A PERFECT — YET AWKWARD — FIT
The Sox dealt pitchers Justin Masterson, Nick Hagadone and Bryan Price for Martinez. The cost of acquiring him was considered steep but fair, particularly since the Sox were able to keep intact their top four or five pitching prospects. Moreover, the cost became easy to justify based on the attributes of the player who helped to reshape the Red Sox season as soon as he arrived.
It would be difficult to imagine a player who more precisely fit the needs of what the Red Sox sought than Victor Martinez, aside, perhaps, from Joe Mauer. Martinez offered a switch-hitter who was almost impossible to remove from the lineup thanks to his willingness to split time between catcher and first.
Though he struggled badly in July (.175 average, .530 OPS), the month leading to the trade deadline, Martinez was one of the top run-producers in the game over a five-year span (especially if one dismissed his poor 2008 season as lost to the knifing pain from loose bone chips in his right elbow), and a legitimate middle-of-the-order hitter. In his lone taste of the postseason in 2007, he hit .318 with an .888 OPS.
Martinez fit to a 'T' the Sox’ potential offensive needs. Of course, that did not necessarily mean that his acquisition would be seamless. Though the Sox subtracted LaRoche on July 31, the same day on which they acquired Martinez, the player’s arrival still gave the team something of a surplus of starting players.
The Sox brought Martinez to Boston to hit in the middle of the lineup. His arrival would mean a reduction in playing time for some of the incumbents, potentially for Ortiz, certainly for Varitek and Lowell.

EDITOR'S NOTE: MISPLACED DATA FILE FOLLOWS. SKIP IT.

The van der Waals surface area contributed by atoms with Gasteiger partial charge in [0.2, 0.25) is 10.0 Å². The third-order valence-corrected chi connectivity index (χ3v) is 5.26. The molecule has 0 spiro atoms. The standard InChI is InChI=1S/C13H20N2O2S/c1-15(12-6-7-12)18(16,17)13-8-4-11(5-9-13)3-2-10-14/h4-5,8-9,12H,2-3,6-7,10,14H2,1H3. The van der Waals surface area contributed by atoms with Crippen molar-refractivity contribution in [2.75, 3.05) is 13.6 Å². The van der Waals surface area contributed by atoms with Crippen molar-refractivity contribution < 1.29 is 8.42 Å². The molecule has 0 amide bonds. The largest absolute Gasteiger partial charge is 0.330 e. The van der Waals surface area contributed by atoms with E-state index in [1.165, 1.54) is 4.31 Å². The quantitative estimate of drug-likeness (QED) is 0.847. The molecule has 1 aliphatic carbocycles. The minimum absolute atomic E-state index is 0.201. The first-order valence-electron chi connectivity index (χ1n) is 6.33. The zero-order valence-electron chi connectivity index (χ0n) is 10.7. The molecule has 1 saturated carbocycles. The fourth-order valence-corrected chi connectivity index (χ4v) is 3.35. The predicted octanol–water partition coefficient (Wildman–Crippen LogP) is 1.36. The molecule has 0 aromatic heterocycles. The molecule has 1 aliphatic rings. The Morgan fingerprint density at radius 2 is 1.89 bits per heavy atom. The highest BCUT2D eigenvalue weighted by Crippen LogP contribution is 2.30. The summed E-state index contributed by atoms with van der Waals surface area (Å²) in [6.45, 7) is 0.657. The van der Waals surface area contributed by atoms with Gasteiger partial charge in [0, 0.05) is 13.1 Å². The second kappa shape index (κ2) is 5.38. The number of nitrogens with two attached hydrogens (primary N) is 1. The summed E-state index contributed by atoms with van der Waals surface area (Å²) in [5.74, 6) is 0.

That would present the Sox with some potential personnel issues, but all things considered, the risk seemed worth it. The Sox understood that there might be some issues to manage, but they believed that those could be handled without derailing the club’s goals.
“We just felt like if everyone stayed healthy, we’d rather have too many players than not enough,” Epstein said. “We felt like we had to act proactively and get solutions for problems that hadn’t started to arise yet, maybe would only manifest in the future.
“You can't do that if you have a manager who’s unwilling to be a little uncomfortable for a while. … Adding players without subtracting sometimes can lead to problems but I think it was something we had to do because of health and performance and [manager Terry Francona] probably endured a lot this year as far as that goes but he deserves a ton of credit for ultimately making it work.”
The responsibility and credit for Martinez’ integration into the Sox extended beyond the manager. The affected players also ensured that the arrival of the catcher would not sabotage the team’s goals.
Admittedly, there was a period of uncertainty. When Martinez arrived and was dropped into the No. 3 spot in the lineup in his first game with the Sox on Aug. 1, players wondered what his presence might mean for those who had been there all year.